Scoring Your Credit
The road to home ownership doesn't start with getting pre-approved by a lender or with choosing a real estate agent. In reality, the home buying process starts and ends with your finances. Saving your money for a down payment is a good idea, but if you lack an acceptable credit score to back it up, you could find yourself renting longer than you expected in Dublin until your FICO score is acceptable.
A FICO score is a collection of your years of credit history based on an instrument developed by Fair Isaac and Company. The score ranges from 300 to 850, with the majority of people traditionally having a score of 600. Job loss has been common in the last few years, but FICO scores aren't necessarily adjusted "on a curve." A low score is a low score and that often means you can't get a loan. Some of the pieces in deciding your FICO score are:
- Types of Credit — Do you have a healthy mix of loans and credit cards?
- Payment History — How often do you make late payments?
- Credit to Debt Ratio — How much do you owe versus how much credit you have available?
- Credit Inquiries — How many times has your credit history been accessed by someone other than you?
When you pull your credit report, you'll see that you actually have three reports. Experian, Equifax and TransUnion — three of the major credit reporting agencies — use a slightly different models to calculate your credit rating. FICO is used by Experian. Equifax's model is called BEACON and TransUnion uses EMPIRICA. You have a credit score with all of the bureaus.
Lenders want to ensure that giving you a loan is a safe move. Your FICO score gives lenders an insight into what type of borrower you are solely because of your credit history. You'll need a score of at least 700 to get a decent interest rate. If your score is less than that, you can still qualify for a loan, but the interest accrued over the life of the loan could be more than double that of an individual with a higher FICO score.
Staying on top of your FICO score is the first step in owning a home. Contact us and we can help you get on the right track to the home of your dreams.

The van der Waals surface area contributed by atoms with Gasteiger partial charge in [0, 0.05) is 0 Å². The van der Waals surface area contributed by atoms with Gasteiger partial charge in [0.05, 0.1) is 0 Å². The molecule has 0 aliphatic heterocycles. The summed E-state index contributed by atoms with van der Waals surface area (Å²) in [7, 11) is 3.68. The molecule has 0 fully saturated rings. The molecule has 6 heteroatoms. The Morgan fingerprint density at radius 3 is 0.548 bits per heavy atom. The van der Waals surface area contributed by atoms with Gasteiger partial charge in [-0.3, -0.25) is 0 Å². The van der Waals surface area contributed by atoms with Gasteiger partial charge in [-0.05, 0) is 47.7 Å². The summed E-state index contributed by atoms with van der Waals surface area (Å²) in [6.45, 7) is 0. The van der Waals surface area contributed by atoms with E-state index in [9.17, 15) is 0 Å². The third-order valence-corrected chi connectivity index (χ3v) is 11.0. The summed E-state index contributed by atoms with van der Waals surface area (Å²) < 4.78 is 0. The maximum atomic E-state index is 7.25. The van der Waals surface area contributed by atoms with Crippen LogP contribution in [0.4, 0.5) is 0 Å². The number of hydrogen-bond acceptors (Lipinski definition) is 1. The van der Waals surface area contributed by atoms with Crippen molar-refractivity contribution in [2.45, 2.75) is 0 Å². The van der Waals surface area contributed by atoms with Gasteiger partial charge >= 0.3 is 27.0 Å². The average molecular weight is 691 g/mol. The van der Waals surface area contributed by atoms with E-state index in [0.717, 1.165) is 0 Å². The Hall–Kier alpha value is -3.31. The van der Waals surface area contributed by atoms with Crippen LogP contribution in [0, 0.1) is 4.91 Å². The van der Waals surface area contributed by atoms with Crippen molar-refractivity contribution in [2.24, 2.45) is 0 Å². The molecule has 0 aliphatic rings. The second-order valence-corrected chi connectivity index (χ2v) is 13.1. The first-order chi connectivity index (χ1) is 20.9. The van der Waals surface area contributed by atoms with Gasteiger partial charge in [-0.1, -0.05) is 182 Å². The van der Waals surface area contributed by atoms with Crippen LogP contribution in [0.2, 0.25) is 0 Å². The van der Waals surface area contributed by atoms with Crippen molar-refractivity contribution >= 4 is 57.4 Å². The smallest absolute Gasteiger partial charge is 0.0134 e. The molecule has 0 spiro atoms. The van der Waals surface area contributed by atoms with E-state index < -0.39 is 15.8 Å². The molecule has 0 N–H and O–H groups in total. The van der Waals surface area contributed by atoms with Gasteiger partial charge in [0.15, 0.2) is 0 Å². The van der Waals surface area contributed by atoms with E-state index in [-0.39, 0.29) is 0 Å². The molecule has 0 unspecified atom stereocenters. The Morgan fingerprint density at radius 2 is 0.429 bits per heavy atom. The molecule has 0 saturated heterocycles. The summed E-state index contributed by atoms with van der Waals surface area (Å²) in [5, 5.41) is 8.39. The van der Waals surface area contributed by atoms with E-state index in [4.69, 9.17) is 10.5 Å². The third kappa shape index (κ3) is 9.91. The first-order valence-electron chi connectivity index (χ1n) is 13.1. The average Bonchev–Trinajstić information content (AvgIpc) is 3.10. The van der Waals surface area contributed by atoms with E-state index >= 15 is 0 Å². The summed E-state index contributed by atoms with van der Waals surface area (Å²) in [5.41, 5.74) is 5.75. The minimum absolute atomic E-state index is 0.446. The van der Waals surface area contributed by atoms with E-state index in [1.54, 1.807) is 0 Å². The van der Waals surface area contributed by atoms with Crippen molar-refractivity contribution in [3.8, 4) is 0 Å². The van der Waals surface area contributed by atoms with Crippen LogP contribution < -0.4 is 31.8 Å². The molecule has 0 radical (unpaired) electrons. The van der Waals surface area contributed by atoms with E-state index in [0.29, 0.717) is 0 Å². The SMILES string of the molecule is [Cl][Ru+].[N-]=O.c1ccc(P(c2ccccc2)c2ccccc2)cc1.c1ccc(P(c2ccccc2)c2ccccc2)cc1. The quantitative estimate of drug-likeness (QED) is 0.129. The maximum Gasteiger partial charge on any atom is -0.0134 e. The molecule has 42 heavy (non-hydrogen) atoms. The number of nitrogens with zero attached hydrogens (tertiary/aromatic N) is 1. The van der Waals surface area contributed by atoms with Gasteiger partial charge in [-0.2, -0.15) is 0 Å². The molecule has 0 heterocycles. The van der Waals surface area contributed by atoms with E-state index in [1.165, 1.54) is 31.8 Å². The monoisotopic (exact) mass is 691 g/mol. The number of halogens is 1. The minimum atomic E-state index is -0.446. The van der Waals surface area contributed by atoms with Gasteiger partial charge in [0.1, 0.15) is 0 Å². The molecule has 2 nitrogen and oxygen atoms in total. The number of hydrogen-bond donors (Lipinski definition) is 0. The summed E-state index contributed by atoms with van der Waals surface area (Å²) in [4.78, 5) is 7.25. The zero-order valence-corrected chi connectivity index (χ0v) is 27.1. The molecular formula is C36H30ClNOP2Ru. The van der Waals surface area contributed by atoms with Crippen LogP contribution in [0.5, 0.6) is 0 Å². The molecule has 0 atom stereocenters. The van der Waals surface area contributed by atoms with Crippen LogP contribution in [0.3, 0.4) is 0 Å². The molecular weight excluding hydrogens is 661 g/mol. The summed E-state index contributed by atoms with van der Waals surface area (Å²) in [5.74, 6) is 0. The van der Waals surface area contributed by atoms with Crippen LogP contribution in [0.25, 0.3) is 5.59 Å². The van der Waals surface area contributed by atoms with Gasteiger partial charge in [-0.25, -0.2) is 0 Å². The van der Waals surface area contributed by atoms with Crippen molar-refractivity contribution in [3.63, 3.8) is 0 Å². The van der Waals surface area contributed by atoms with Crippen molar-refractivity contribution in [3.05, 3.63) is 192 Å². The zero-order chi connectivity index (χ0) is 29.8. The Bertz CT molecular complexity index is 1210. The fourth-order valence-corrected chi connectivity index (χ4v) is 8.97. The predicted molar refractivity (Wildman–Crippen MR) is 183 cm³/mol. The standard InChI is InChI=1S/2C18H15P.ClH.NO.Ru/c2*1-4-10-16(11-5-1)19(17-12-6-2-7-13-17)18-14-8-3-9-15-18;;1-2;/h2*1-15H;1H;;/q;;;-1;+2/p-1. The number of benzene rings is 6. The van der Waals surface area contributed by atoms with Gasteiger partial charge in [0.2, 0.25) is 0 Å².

You want an improved score, but how do you get it? Building your FICO score takes time. It can be rare to make a large-scale change in your FICO score with quick fixes, but your score can improve in a year or two by monitoring your credit report and by using your credit wisely. The best way to do this is to know your FICO score. Here are some ways you can improve your credit score:
- Use your credit. Whether you have older cards, or are just getting started with credit, be sure to use your cards to make sure your accounts stay active. But, pay them off in no more than two or three payments.
- Pay on time. Payment history is a big factor in your FICO score. It's where people who have recently experienced job loss see the biggest dip in their credit score. Yes, it takes longer to restore your credit with payment history, but it's the most reliable way to prove that you're responsible enough to make payments to a lender.
- Ensure that your credit history is correct. If you find incorrect items on your credit report, contact the bureau asking that the item be removed. If you have a common name or the same name as a family member, you'll want to give extra care to make sure the activity reported is correct.
- Even out your debt. At first, this doesn't sound like a good idea. But, you don't want to have one card that is maxed out and have your remaining cards at a zero balance. It's better to have each of your cards at a lower balance than to have the bulk of your debt transferred to a single card.
- Retail cards and service station cards. For those who have no credit or below average credit, chain store credit cards and gas credit cards are ways to repair credit, increase your spending limits and have a solid payment history, which will raise your FICO score. You should always beware of carrying a large balance for more than a couple of billing cycles because these types of cards usually have a larger interest rate.
Now that you're more informed about credit reporting, you'll be able to successfully take the first steps to homeownership, and that is improving your FICO score. Remember that when you're ready to apply for a loan to purchase a home, you'll want to keep your credit inquiries within a two-week window to avoid a negative mark on your credit score. With the help of Provident Realty Group, shopping for a mortgage can be a stress-free experience so you, too, can become a homeowner.
To learn more, visit myFICO.com, Fair Isaac's informational site and review your credit history for free at annualcreditreport.com. And, for a small payment, you can get your FICO score from each bureau on their websites: equifax.com, experian.com and transunion.com.